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Pharmacokinetics of Unboosted Atazanavir in Treatment-experienced HIV-infected Children, Adolescents and Young Adults

Cressey, Tim R. PhD; Hazra, Rohan MD; Wiznia, Andrew MD; Foca, Marc MD; Jean-Philippe, Patrick MD; Graham, Bobbie BS; King, Jennifer R. PharmD; Britto, Paula PhD; Carey, Vincent J. PhD; Acosta, Edward P. PharmD; Yogev, Ram MDfor the IMPAACT P1058A Team

The Pediatric Infectious Disease Journal: December 2016 - Volume 35 - Issue 12 - p 1333–1335
doi: 10.1097/INF.0000000000001320
HIV Reports
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HIV protease inhibitor use in pediatrics is challenging due to the poor palatability and/or toxicity of concomitant low-dose ritonavir. Atazanavir without ritonavir (unboosted) is not recommended for patients with prior virologic failure, a common problem for perinatally-infected adolescents. Atazanavir 400 mg once-daily provided suboptimal exposure. Higher unboosted doses or splitting the daily dose to twice-daily warrants investigation in this treatment-experienced population.

From the *Program for HIV Prevention and Treatment (IRD UMI 174), Faculty of Associated Medical Sciences, Department of Medical Technology, Chiang Mai University, Chiang Mai, Thailand; Harvard T.H Chan School of Public Health, Boston, Massachusetts; National Institutes of Health, Eunice Kennedy Shriver National Institute of Child Health and Human Development, Maternal and Pediatric Infectious Disease Branch, Bethesda, Maryland; §Jacobi Medical Center, Bronx, New York; Columbia University Medical Center, New York, New York; HJF-DAIDS, a Division of The Henry M. Jackson Foundation for the Advancement of Military Medicine, Inc., Contractor to NIAID, NIH, DHHS, Bethesda, Maryland; **Frontier Science & Technology, Amherst, New York, New York; ††University of Alabama at Birmingham, Birmingham, Alabama; and ‡‡Children’s Memorial Hospital, Northwestern University Feinberg School of Medicine, Chicago, Illinois.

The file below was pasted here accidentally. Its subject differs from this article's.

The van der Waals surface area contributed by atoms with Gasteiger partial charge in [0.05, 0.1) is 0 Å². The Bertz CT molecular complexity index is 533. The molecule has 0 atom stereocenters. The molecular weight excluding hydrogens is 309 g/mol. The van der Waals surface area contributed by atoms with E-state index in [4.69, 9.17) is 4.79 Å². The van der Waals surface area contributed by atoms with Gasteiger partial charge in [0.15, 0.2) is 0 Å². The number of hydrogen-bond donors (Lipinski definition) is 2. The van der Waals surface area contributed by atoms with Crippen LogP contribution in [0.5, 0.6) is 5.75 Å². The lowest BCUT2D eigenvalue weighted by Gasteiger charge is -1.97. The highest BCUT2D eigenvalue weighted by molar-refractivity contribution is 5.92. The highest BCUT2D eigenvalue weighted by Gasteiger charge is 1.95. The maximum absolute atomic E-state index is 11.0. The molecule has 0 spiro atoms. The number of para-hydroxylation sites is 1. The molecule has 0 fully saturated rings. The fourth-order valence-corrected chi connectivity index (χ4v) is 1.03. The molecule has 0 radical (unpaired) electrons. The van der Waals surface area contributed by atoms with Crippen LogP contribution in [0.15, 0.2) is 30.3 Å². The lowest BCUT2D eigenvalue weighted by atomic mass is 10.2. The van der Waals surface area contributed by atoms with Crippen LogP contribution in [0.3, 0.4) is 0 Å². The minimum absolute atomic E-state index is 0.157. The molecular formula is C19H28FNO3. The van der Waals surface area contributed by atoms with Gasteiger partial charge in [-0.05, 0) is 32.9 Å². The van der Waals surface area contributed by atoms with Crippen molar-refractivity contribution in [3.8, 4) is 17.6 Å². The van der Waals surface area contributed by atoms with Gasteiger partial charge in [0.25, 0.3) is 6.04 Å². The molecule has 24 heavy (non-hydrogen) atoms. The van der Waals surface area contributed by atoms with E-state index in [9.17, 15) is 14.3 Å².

Accepted for publication March 8, 2016.

J.R.K., PharmD is currently at the Clinical Pharmacokinetics, AbbVie Inc., North Chicago, Illinois.

Supported by National Institutes of Health, US.

The views expressed in written conference materials or publications and by speakers and moderators at HHS-sponsored conferences do not necessarily reflect the official policies of the Department of Health and Human Services; nor does mention of trade names, commercial practices, or organizations imply endorsement by the U.S. Government.

The authors have no conflicts of interest to disclose.

Address for correspondence: Tim R. Cressey, PhD, PHPT-IRD UMI 174, Faculty of Associated Medical Sciences, Department of Medical Technology, 6th Floor, 110 Inthawaroros Road, Mueang Chiang Mai 50200, Thailand. E-mail: tim.cressey@phpt.org.

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